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Roche’s Questionable Agreement Of Tamiflu Data

By Rheingold Giuffra Ruffo Plotkin & Hellman LLP

Roche, a pharmaceutical company, failed to form a multi-advisory board that would have examined and allowed researchers access to its data. The company has announced that it will now work alongside an independent group known as the Multi-party Group for Advice on Science to achieve the same results. The delinquency of releasing full access to its Tamiflu clinical data has plagued Roche with disapproval where critics have even asserted Roche to be stonewalling amidst a growing trend of drug scandals that is associated with missing information. This is according to a revealing article penned by Ed Silverman of Pharmalot.

While Roche has agreed to work with a group of “recognized experts” to approve patient-level data along with the release of case study reports for all of its licensed medicines, a recent development of the “recognized experts” raises more questions than answers. The scientists who comprise this “independent group” were not only consultants but also “scientific advisors” for Roche.

While this detail raises concern, GlaxoSmithKline, who first decided to increase access to pharmaceutical data which Roche imitated, both companies appear to be among the very few who plan on being open with information. Not all drug companies seem to agree with Roche on seeing steps to transparency becoming “an industry-wide initiative.”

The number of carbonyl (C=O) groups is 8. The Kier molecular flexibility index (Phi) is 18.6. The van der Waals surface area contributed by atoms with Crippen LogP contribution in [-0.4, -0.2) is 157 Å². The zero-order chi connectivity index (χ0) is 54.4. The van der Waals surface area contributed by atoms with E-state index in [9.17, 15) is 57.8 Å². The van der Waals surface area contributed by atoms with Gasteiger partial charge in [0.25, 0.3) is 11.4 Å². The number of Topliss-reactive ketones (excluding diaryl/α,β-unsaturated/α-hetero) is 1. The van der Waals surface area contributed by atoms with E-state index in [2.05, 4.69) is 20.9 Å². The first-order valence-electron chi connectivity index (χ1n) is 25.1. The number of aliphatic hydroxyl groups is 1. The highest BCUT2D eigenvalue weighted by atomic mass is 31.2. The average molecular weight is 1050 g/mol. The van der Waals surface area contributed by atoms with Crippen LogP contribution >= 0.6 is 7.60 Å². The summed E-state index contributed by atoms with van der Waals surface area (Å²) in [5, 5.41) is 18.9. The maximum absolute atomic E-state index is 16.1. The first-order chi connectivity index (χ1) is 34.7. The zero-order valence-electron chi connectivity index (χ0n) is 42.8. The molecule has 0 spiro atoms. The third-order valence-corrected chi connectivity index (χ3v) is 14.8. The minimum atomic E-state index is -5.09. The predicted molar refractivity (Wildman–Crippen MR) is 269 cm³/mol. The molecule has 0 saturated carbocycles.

Both the Pharmaceutical Research & Manufacturers of America and the Association of British Pharmaceutical Industry denied any participation in releasing patient-level data and case study reports.

Roche’s system in essence, however, is quite authoritarian: it would first determine a request’s “validity” for data, then require regulatory applications, followed by regulatory reviews in both the United States and the European Union. The sensitive data would finally only become available in limited “trials” after the process is fully followed through.

According to Roche, data for 71 of 74 completed trials of Tamiflu are available for public use on its website- three more of the studies are needed to conclude the Tamiflu data. “We understand and support calls for our industry to be more transparent about clinical data with the aim of meeting the best interests of patients and medicine,” said Daniel O’Day, the chief operating officer at Roche Pharma.

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